When we all converged again on the street scene, it was even busier and noisier than it had been in the morning. In order for me to stay out of the sightline of the two cameras, I had to stand so far back from Joan and Vedran that I could barely hear what was said. Since their on-camera reunion only took about 5 minutes, I asked them to go over the story of their meeting again at the café, as a safety, because I wasn’t really sure that they had covered everything that I would need to tell the story.

Here I am asking Joan if we can do it again at the café, as Vedran looks on.

Here I am asking Joan if we can do it again at the café, as Vedran looks on.

When it was all said and done, I really didn’t know if this footage was going to work. I knew that the two cameras would never match exactly and I was concerned about how bad the audio would be with all the background noise. But I knew we had to try to make it work.

When I came back to start editing the film, I requested news footage from the siege of Sarajevo to help illustrate the story. I was surprised to find home video footage of the actual massacre that Vedran had described to me. I recognized the street because the buildings all looked the same except that in the footage, the windows were broken. But the street itself looked completely different from the place that I had been. Everywhere were dead and wounded victims of the bombing, and the street was literally a river of blood. It was the most horrific scene I have ever seen in my life. We used only the most tolerable moments in the film, and still it is harrowing.

As many times as I’ve seen it, the Sarajevo section of our film affects me every time. Just as the power of Joan’s voice, when she sings “Amazing Grace,” cuts through the other noise in that footage, the things that can sometimes get in the way of appreciating archival footage – bad video quality, background noise that sometimes overpowers what you really want to hear – are not a barrier here. Somehow the emotion of the scene overpowers the technical problems and it is incredibly moving. To me, this is one of the most important moments in the film.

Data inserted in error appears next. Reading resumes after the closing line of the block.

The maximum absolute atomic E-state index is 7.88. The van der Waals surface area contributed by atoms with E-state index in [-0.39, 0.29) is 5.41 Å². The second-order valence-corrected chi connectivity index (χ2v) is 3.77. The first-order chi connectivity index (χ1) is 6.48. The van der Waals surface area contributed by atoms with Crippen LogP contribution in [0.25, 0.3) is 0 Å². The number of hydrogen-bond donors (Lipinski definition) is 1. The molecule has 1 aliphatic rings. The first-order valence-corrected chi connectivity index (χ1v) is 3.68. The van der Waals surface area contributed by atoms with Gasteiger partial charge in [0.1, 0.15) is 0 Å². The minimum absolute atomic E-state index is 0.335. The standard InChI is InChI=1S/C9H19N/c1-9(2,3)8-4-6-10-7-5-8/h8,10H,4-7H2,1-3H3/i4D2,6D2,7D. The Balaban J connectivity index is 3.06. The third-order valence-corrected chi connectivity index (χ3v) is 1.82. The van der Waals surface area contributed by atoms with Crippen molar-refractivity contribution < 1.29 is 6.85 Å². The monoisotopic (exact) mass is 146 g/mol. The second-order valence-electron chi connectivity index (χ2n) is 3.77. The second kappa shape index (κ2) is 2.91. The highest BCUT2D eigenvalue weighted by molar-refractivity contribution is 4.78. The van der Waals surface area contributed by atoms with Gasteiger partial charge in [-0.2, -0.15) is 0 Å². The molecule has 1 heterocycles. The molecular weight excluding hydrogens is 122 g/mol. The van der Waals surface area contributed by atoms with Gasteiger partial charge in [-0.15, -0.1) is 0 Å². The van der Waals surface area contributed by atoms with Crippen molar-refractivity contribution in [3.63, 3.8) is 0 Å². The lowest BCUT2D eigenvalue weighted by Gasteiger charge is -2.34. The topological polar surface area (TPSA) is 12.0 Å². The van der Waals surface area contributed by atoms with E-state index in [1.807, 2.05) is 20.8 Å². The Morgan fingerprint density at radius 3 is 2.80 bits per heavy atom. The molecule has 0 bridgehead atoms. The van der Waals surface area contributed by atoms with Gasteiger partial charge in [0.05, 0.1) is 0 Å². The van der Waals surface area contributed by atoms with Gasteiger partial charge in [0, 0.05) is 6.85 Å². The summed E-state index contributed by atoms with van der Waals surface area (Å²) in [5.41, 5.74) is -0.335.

When we first began this project, it was really important to me to show that Joan Baez has stayed true to her non-violent beliefs to this very day.  When all the rest of the flower children cut their hair and became yuppies, Joan continued to fight for what she believed in, regardless of if was trendy or not and without regard to her reputation or even her own safety. Her trip to Sarajevo is by no means the only example of her ongoing commitment to human rights, but it certainly is a good illustration of the lengths that she has gone to further the cause of non-violence.

I entered into this project with respect for Joan as an artist and an activist. I ended it with a new hero. I can only hope that when I get to be her age that I look half as beautiful as she still does, and that I can maintain a creative career for as long as she has and still remain true to the reason that we both chose our respective careers in the first place – so that we could communicate with people. It feels pretentious to include myself in the same sentence as Joan Baez; I certainly don’t see myself as an artist on her level. But we are both storytellers, and the fact that I was given the honor of telling her story lets me put myself, if not on the same stage as her, as least in the building. I was there. This is what I saw. I hope that other people who watch the film will come away with as much love and respect for Joan Baez as I gained in the making of it.